2. Male anatomy. Boys don’t get periods or develop the way we do but they do have their own struggles so let’s be a little sympathetic and not make fun of them, okay? They have a penis and testicles, and they are very sensitive and this is why they double over in pain when they get hit in that area. It’s funny, but we really shouldn’t laugh (too loudly). I’ll explain why this happens in a bit but boys get erections, which means their penis becomes hard and it can sometimes happen when they least expect it. How embarrassing, right? Well, when a penis is hard, it feels like there’s a bone in there. No, it’s not a real bone and it can’t be broken (I think). It’s just tissue that gets filled with blood.
  3. Reproduction.  Each part of the male and female reproductive systems play a role in making a baby. The ovaries produce egg cells, the testicles produce sperm cells, and the two cells have to come together in order for a baby to start developing. The ovaries release one egg each month. Then, the egg travels through the fallopian tube. Now, this is where it gets interesting. Remember how we talked about a man’s penis becoming erect? Well, it needs to be hard in order to be able to penetrate a woman’s vagina so that it can deposit the sperm inside her body so that the sperm can meet the egg. This is called sexual intercourse or sex. Is it painful? Usually not, but it can be painful the first time a woman has sex or if there are other conditions or diseases affecting a woman, but we’ll talk a little more about that in a bit. A fluid called semen helps the sperm along. When the sperm meets the egg, this is called fertilization and, once fertilization happens, the new fertilized egg settles on some nice padding in the uterus.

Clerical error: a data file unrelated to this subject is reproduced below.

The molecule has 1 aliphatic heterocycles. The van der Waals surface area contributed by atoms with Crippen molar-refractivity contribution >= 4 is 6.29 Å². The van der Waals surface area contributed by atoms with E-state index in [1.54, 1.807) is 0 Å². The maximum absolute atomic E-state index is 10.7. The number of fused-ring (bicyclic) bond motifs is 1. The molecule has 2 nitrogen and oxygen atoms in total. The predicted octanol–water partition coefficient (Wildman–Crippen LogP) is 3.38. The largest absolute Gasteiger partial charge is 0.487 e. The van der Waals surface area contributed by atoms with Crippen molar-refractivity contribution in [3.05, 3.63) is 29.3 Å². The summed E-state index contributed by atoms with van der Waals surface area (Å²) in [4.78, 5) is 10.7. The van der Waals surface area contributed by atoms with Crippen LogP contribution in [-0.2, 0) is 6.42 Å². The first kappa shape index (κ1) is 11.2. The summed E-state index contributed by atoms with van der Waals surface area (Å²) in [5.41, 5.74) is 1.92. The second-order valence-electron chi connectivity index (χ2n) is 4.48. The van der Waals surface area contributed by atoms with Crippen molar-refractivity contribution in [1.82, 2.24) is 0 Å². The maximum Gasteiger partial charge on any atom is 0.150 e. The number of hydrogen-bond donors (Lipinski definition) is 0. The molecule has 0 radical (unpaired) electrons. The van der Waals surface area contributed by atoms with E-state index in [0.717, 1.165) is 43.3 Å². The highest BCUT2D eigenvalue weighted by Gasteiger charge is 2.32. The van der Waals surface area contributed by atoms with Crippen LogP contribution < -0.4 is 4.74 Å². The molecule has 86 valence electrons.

4. The Menstrual Cycle. The nice padding in the uterus is actually made of blood and tissue that accumulates each month. When there is no pregnancy, your body will know that it doesn’t need the padding and it will break it down and release it through your vagina. This is your period. If a woman is pregnant, she will not get her period. Your period will last anywhere from 3 to 7 days and you will need something to absorb the blood. For now, you should be fine with pads. They come in their own wrapper and you unwrap it, peel of the backing, and stick it to your underwear. When you get older, you may want to use tampons, which you insert into your vagina and have to remember to pull out every few hours. When you’re much, much, older, you may want to try a menstrual cup. I know…it looks scary but you don’t need to worry about that now.
  5. Pregnancy. All I need you to know for now is that just because your reproductive system is ready for a baby, the rest of your body and your mind probably are not. There are devices and medication that can prevent pregnancy but none of them are 100% guaranteed to prevent it and only a couple devices can stop diseases, which you can get through sex. And, they’re pretty nasty and can be painful. Here are some pictures of chlamydia, gonorrhea, and herpes.